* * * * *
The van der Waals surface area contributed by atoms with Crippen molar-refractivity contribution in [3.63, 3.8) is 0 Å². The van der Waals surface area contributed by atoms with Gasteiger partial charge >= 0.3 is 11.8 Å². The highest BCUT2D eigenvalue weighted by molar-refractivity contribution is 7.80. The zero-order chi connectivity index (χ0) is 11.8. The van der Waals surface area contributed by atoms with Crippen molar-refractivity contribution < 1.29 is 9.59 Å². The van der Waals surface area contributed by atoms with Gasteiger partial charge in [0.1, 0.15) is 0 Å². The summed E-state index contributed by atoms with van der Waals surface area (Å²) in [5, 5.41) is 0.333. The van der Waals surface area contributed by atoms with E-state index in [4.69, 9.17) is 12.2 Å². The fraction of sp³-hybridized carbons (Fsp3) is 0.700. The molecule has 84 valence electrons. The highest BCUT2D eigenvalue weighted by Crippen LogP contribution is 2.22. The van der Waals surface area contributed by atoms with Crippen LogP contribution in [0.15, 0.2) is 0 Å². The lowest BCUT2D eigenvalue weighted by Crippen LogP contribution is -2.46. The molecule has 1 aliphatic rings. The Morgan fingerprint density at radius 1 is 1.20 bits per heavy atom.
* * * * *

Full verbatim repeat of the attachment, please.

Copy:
The van der Waals surface area contributed by atoms with Crippen molar-refractivity contribution in [3.63, 3.8) is 0 Å². The van der Waals surface area contributed by atoms with Gasteiger partial charge >= 0.3 is 11.8 Å². The highest BCUT2D eigenvalue weighted by molar-refractivity contribution is 7.80. The zero-order chi connectivity index (χ0) is 11.8. The van der Waals surface area contributed by atoms with Crippen molar-refractivity contribution < 1.29 is 9.59 Å². The van der Waals surface area contributed by atoms with Gasteiger partial charge in [0.1, 0.15) is 0 Å². The summed E-state index contributed by atoms with van der Waals surface area (Å²) in [5, 5.41) is 0.333. The van der Waals surface area contributed by atoms with E-state index in [4.69, 9.17) is 12.2 Å². The fraction of sp³-hybridized carbons (Fsp3) is 0.700. The molecule has 84 valence electrons. The highest BCUT2D eigenvalue weighted by Crippen LogP contribution is 2.22. The van der Waals surface area contributed by atoms with Crippen LogP contribution in [0.15, 0.2) is 0 Å². The lowest BCUT2D eigenvalue weighted by Crippen LogP contribution is -2.46. The molecule has 1 aliphatic rings. The Morgan fingerprint density at radius 1 is 1.20 bits per heavy atom.